Pot plantations envisioned for Winchester Canyon Road raised objections from the City of Goleta in 2019, while the county was finalizing its cannabis rules, with the city advocating for a mile between grows and homes. Now that a cannabis farm just outside city borders has received a county approval, Goleta has signaled its intention to appeal the project.
The applicant, White Light Cannabis Cultivation, plans to plant 17 acres in cannabis at 222 Winchester Canyon Road, both in nurseries and outdoors. The 349-acre property is roughly a half mile from the Winchester Canyon and Winchester Commons neighborhoods along western Cathedral Oaks Road, and it logged complaints for cannabis odor in 2019 and 2020. The canyon is also known for the occasional drift of hydrogen sulfide, a gas that is “extremely flammable” and “highly toxic” and whose “effects can occur even at low concentrations,” said Peter Imhof, the City of Goleta’s Planning Director.
Hydrogen sulfide (H2S) carries a distinctively heavy, rotten-egg smell from the sulfur it contains. Dangerously, the human nose soon adjusts to the smell, which has led to deaths in industrial refineries during accidental releases. The property had permits connected to oil well and gas exploration in the 1980s, and Goleta’s last well-publicized hydrogen sulfide release in 2016 was traced to an agricultural well being drilled in Winchester Canyon. People all the way out to the Ellwood Bluffs, about a mile and a half away, were made ill and reported headache and nausea.
Though White Light has offered to add H2S monitors to the cannabis farm, the city believes monitors are inadequate and that an environmental impact report specific to this property is needed.
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To accommodate the hundreds of cannabis projects in the pipeline, the county wrote a Programmatic Environmental Impact Report, or PEIR, to cover all of them in prepping its cannabis land-use regulations, which set no buffer between homes and properties zoned AG-II. Imhof observed that the county’s PEIR considered all AG-II parcels to be distant from residential uses; however, he said, “this project is next to an existing and large residential area.” He added that “the continued drought may exacerbate H2S odors with less underground water readily available and a need to pump from deeper sources and/or for longer periods of time.”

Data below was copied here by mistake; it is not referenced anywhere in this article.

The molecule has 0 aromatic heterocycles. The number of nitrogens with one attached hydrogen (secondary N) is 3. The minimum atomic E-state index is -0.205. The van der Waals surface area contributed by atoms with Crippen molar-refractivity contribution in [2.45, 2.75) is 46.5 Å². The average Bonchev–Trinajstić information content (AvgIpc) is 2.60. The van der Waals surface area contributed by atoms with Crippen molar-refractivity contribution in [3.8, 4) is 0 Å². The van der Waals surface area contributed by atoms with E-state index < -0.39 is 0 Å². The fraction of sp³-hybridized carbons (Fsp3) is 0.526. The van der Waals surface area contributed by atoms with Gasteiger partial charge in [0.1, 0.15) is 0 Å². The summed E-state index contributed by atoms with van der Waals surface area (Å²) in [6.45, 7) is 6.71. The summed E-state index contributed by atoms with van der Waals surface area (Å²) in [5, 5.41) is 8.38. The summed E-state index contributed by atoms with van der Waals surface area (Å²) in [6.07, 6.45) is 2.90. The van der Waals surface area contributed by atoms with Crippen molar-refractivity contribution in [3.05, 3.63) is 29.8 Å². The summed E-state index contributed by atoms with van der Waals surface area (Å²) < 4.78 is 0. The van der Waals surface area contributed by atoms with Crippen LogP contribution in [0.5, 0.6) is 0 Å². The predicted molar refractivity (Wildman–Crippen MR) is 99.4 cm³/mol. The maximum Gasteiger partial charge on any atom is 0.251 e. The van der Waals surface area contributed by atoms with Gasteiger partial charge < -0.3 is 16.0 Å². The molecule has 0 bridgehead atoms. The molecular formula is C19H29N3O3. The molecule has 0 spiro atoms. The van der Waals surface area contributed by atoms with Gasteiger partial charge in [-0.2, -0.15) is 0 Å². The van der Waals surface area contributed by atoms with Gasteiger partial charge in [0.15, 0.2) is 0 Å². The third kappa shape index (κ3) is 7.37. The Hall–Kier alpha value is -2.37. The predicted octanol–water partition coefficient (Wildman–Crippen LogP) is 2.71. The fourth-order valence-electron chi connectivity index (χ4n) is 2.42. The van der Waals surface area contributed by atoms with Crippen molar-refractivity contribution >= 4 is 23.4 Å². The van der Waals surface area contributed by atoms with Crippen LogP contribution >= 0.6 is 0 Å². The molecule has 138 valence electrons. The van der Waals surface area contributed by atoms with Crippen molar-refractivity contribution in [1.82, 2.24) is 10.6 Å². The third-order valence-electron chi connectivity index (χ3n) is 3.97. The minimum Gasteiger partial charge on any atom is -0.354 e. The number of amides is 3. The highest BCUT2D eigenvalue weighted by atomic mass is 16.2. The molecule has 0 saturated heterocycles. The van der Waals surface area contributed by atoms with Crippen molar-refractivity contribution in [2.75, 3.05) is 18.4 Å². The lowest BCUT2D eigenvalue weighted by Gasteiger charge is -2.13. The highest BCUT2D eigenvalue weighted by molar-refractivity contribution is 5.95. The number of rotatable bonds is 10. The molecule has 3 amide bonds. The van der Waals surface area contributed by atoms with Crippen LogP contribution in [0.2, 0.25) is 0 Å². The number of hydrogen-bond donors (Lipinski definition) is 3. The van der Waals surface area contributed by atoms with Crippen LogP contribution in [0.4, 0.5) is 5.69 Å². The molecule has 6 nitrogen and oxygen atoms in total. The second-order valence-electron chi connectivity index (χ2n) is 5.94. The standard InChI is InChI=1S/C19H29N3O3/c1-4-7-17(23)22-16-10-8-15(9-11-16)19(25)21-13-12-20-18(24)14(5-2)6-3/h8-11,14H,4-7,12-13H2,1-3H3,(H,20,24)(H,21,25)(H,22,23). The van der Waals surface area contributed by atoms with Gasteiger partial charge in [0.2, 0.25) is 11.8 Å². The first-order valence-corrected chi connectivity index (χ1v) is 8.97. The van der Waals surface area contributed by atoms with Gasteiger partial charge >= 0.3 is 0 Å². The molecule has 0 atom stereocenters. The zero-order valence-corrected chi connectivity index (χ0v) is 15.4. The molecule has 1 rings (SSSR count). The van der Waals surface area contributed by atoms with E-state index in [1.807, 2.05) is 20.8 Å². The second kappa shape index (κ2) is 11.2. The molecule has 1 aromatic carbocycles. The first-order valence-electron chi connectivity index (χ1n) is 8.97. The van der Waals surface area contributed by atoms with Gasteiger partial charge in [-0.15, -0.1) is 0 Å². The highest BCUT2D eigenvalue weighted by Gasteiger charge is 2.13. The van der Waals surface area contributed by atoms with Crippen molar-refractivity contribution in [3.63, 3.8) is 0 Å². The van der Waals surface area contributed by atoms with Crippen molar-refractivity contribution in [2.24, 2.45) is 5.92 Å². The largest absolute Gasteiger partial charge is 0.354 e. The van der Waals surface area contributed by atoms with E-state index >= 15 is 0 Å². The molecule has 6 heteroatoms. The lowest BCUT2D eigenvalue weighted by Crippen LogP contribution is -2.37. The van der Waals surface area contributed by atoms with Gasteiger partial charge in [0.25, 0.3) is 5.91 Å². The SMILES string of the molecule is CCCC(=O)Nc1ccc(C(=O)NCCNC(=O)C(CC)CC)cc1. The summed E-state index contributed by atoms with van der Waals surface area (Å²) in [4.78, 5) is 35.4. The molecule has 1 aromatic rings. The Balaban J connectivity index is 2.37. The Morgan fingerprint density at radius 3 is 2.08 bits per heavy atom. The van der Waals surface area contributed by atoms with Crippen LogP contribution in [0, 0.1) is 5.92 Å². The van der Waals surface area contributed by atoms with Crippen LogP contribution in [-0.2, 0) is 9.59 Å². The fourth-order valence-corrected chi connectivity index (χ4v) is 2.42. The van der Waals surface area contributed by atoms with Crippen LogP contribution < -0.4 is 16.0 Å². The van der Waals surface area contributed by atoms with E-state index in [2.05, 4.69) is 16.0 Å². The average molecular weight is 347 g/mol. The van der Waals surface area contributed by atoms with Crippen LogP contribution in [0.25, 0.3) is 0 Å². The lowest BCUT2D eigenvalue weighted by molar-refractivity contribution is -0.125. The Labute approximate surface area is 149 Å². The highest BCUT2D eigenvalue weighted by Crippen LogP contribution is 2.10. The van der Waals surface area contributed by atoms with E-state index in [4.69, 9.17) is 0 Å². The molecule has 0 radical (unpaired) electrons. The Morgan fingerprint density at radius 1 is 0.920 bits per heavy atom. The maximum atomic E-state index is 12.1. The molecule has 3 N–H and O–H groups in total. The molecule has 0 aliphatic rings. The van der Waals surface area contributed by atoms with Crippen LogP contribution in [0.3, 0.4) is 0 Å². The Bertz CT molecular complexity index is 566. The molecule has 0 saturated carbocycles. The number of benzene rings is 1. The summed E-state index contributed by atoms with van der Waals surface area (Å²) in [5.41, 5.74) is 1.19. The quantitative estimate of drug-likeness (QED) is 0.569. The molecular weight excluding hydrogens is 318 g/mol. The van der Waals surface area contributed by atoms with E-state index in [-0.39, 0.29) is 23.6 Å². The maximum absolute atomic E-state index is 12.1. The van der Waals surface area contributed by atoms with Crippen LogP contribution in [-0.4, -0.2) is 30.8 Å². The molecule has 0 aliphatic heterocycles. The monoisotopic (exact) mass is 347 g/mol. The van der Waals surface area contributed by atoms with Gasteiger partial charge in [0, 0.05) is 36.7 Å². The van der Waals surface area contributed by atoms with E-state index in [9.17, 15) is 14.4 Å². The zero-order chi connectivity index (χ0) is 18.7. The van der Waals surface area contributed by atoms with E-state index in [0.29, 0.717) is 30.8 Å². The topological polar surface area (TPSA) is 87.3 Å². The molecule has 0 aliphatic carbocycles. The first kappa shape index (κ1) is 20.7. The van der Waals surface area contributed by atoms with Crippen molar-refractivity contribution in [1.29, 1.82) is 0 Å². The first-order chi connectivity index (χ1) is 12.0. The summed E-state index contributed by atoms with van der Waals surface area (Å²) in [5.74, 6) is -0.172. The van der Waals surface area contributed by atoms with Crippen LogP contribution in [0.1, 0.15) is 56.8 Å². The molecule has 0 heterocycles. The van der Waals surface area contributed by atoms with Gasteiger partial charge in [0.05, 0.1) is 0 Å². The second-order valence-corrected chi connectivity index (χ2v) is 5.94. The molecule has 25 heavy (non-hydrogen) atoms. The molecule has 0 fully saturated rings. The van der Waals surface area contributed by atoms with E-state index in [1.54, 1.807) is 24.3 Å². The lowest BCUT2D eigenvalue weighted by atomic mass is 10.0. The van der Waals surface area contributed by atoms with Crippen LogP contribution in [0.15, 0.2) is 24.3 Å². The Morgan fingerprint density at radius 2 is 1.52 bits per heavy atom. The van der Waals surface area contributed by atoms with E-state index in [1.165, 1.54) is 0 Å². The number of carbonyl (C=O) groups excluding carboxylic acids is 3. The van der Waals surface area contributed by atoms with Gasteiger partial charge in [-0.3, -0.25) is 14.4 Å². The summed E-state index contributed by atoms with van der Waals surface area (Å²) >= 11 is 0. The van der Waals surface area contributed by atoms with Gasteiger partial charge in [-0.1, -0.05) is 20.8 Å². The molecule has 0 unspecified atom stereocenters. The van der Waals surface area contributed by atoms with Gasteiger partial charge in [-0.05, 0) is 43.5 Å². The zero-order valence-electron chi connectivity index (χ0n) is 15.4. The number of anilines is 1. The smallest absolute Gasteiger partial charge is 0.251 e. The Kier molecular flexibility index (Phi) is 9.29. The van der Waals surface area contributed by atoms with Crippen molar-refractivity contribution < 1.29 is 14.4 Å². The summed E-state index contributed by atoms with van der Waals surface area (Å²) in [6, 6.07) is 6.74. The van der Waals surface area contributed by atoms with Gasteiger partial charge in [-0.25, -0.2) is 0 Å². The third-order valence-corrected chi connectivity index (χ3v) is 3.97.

In addition to the H2S odor, the project’s odor-abatement plan only addresses its drying and processing buildings, Imhof said. Odors would also come from non-product sources, the city contends, and also the plant nursery and waste storage areas. Traffic impacts were another project feature that were inadequately addressed for this area in the PEIR, he said, which offered only a “boilerplate” condition for transportation demand management.
Discerning who owns what is opaque in the land-use world, as partnerships form, dissolve, and get renamed frequently. The cannabis applicant for the canyon property is Winchester LLC, according to County Planning records. The LLC shares an address with Paul Garrett, a name that appears in the permit record for the property going back to 2003; Garrett is a real estate investor based in Temecula. The applicant, who is represented locally by private land planner Jay Higgins, did not return requests for comment.